• Or fill a sink with warm water and submerge your breast in the water. Epsom salt can be added for better results. Throw in one cup for every 2 quarts of water.

I recommend getting a warm/cold pack like the Boob Design Warm/Cold Relief Breast Pads. They work amazingly well, are all organic, are soft, can be microwaved or cooled and have a washable cover. 

You can read more about the Bood Design Warm/Cold pack, here.


  •  It is best to massage the affected area in combination with heat. So while you are using a warm compress, are in the shower or using the sink method, gently but firmly use your thumb to rub the plugged duct toward your nipple.


  • Try to nurse or pump at least every 2-3 hours when you have a clogged duct.
  • Ensure you place your baby at the affected breast first when nursing. If it is too painful to start with that breast then start on the other side but switch to the affected one after your milk lets down.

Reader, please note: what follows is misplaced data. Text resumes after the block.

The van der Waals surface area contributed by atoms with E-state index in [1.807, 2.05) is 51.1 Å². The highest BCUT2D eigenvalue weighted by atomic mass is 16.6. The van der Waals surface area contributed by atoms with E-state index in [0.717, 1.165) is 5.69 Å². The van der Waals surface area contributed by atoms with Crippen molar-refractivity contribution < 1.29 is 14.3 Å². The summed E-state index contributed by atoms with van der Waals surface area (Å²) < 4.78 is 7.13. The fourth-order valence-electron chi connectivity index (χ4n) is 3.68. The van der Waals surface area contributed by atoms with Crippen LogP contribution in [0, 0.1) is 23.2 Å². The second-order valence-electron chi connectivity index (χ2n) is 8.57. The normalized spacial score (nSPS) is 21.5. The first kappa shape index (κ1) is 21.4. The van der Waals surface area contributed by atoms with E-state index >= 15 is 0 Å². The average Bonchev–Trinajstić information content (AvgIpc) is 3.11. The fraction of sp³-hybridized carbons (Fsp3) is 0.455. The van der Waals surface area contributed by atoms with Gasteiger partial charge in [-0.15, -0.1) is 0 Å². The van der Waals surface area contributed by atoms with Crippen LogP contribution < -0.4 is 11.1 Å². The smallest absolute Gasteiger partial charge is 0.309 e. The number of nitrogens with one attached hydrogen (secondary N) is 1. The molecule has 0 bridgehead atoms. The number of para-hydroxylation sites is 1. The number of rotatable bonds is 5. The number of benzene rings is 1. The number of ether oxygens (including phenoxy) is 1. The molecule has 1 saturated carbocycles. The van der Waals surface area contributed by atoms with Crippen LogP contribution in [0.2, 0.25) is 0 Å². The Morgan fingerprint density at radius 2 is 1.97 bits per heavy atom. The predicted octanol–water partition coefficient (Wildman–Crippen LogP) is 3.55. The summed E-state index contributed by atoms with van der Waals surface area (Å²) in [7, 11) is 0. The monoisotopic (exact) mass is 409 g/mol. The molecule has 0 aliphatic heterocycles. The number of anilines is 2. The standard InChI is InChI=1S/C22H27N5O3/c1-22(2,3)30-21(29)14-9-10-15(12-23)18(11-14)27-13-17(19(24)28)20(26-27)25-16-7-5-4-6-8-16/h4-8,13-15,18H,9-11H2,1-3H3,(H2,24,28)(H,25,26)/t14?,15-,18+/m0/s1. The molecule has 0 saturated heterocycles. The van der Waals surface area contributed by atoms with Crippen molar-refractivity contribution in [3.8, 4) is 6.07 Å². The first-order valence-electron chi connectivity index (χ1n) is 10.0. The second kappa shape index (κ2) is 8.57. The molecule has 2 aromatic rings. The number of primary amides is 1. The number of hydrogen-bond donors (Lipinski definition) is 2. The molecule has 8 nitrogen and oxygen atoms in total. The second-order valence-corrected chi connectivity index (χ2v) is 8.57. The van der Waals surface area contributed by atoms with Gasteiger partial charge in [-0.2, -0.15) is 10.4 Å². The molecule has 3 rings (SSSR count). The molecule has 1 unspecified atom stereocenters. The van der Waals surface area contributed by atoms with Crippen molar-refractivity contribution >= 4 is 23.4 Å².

• Make sure baby has a good latch and is in a position that allows you to massage the clogged duct.
  • You can apply a warm compression while nursing or pumping.
  • Ensure you massage the clogged duct gently but firmly toward the nipple as you nurse or pump.
  • Try nursing while dangling or leaning over your baby to get gravity to help pull the clog out. You can do this by laying baby on the floor and kneeling over on all fours and nursing. Not the cutest position but quite effective.
  • If you nurse first, then pump for an additional 10-15 minutes on the affected side while using the heat and massage techniques.
  • You can use a cold compress between feedings to relieve pain and swelling.


  • Repeat these steps every 2-3 hours.


What is Mastitis?

Mastitis is an inflammation of the breast that can be caused by obstruction, infection and or allergy. Women typically have similar symptoms as they would with a clogged duct but the symptoms worsen.

The affected area may become very red and very painful and hot to the touch.

There may be red streaks extending outward from the affected area. The mother typically experiences flu-like symptoms including a high fever, chills, and headaches.

Treatment for Mastitis

An important note here is that not all cases of Mastitis are caused by infection. Mastitis again is inflammation of the breast so antibiotics are not used in every case to treat it.